* Willingness to adapt and change based on findings generated by benchmarking.

* Active management support.

* Partner support.

* Focus on improvement by researching industry leaders and obtaining client input.

* Recognition that the competition is constantly changing and the firm must also change to improve and retain market share.

* The accountants are willing to share information among themselves and their benchmark company colleagues.

* Benchmarking becomes a continuous process and is institutionalized.

A firm that looks only at its own operations limits its ability to improve. By enabling firms to emulate the world's best service providers, benchmarking helps them realize substantial gains in performance, flexibility, superiority over the competition, and cost savings.

Benchmarking should be viewed as one piece in the firm quality assurance or total quality management (TQM) puzzle. It will assure that firms are going in the right direction with respect to their competitive position and the needs and desires of the marketplace. Kim Mitchell of the Xerox Corporation, during her presentation on benchmarking at the Sales and Executives Club Conference in March 1991, used a Chinese proverb to illustrate the danger of operating without benchmarking: "If we don't change our direction, we might end up where we're heading."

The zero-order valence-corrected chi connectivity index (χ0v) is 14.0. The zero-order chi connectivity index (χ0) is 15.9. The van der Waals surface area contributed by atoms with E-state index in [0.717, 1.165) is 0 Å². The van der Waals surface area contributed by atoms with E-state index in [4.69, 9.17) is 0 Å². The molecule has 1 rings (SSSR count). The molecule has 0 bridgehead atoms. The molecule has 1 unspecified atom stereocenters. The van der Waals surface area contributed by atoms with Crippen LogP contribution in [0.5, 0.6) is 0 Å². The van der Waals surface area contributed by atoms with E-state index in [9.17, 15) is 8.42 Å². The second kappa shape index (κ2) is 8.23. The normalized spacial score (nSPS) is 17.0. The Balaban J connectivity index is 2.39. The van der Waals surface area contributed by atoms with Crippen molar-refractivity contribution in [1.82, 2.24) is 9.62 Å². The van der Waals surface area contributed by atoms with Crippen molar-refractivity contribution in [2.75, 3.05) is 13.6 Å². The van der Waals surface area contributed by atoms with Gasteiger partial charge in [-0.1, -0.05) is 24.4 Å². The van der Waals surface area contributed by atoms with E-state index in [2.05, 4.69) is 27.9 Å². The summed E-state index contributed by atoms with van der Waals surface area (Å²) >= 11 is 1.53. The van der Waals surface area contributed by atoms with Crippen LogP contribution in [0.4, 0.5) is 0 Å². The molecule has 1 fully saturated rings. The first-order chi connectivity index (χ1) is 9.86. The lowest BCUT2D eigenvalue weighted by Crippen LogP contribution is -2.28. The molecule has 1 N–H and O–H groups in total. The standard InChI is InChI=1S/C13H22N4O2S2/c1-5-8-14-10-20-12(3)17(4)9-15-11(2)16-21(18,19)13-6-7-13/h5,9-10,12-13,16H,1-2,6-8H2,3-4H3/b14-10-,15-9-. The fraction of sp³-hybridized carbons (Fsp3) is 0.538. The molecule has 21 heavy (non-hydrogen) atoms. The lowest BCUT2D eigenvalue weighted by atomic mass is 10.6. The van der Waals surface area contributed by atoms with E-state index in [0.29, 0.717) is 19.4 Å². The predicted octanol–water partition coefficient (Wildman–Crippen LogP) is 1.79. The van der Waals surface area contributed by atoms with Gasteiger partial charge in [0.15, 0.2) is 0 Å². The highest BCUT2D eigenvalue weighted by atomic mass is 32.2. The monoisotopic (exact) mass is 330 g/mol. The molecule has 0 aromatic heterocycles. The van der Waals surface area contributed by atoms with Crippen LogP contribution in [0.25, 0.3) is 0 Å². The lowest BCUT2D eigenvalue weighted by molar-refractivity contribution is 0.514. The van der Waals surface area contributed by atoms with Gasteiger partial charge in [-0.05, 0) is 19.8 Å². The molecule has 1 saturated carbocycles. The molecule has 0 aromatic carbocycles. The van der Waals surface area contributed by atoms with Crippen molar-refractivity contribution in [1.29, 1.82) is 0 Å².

Phyllis Weiss Haserot is president of Practice Development Counsel, New York based consultants on business development and service quality, and author of The Rainmaking Machine (Shepard's McGraw-Hill, Inc., Colorado Springs, CO.).

The CPA Journal is broadly recognized as an outstanding, technical-refereed publication aimed at public practitioners, management, educators, and other accounting professionals. It is edited by CPAs for CPAs. Our goal is to provide CPAs and other accounting professionals with the information and news to enable them to be successful accountants, managers, and executives in today's practice environments.